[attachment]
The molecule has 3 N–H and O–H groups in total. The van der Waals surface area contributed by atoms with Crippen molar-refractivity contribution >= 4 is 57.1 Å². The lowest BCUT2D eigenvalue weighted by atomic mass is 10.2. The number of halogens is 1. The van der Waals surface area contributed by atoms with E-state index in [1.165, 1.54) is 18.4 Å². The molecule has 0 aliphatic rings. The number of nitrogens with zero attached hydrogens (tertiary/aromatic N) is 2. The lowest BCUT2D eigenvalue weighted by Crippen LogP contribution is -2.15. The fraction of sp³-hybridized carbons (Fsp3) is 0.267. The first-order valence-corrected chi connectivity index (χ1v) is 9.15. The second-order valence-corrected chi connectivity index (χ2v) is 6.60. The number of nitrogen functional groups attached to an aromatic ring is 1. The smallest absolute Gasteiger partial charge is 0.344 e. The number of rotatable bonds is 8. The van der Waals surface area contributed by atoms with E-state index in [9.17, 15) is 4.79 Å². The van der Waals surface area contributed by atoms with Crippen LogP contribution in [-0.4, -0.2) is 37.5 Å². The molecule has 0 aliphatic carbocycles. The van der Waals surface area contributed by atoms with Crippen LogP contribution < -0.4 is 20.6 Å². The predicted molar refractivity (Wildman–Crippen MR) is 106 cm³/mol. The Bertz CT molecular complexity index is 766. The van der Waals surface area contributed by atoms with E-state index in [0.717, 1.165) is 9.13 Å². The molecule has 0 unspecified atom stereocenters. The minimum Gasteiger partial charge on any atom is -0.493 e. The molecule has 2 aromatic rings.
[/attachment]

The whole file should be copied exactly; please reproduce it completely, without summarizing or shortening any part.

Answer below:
The molecule has 3 N–H and O–H groups in total. The van der Waals surface area contributed by atoms with Crippen molar-refractivity contribution >= 4 is 57.1 Å². The lowest BCUT2D eigenvalue weighted by atomic mass is 10.2. The number of halogens is 1. The van der Waals surface area contributed by atoms with E-state index in [1.165, 1.54) is 18.4 Å². The molecule has 0 aliphatic rings. The number of nitrogens with zero attached hydrogens (tertiary/aromatic N) is 2. The lowest BCUT2D eigenvalue weighted by Crippen LogP contribution is -2.15. The fraction of sp³-hybridized carbons (Fsp3) is 0.267. The first-order valence-corrected chi connectivity index (χ1v) is 9.15. The second-order valence-corrected chi connectivity index (χ2v) is 6.60. The number of nitrogen functional groups attached to an aromatic ring is 1. The smallest absolute Gasteiger partial charge is 0.344 e. The number of rotatable bonds is 8. The van der Waals surface area contributed by atoms with E-state index in [9.17, 15) is 4.79 Å². The van der Waals surface area contributed by atoms with Crippen LogP contribution in [-0.4, -0.2) is 37.5 Å². The molecule has 0 aliphatic carbocycles. The van der Waals surface area contributed by atoms with Crippen LogP contribution < -0.4 is 20.6 Å². The predicted molar refractivity (Wildman–Crippen MR) is 106 cm³/mol. The Bertz CT molecular complexity index is 766. The van der Waals surface area contributed by atoms with E-state index in [0.717, 1.165) is 9.13 Å². The molecule has 0 unspecified atom stereocenters. The minimum Gasteiger partial charge on any atom is -0.493 e. The molecule has 2 aromatic rings.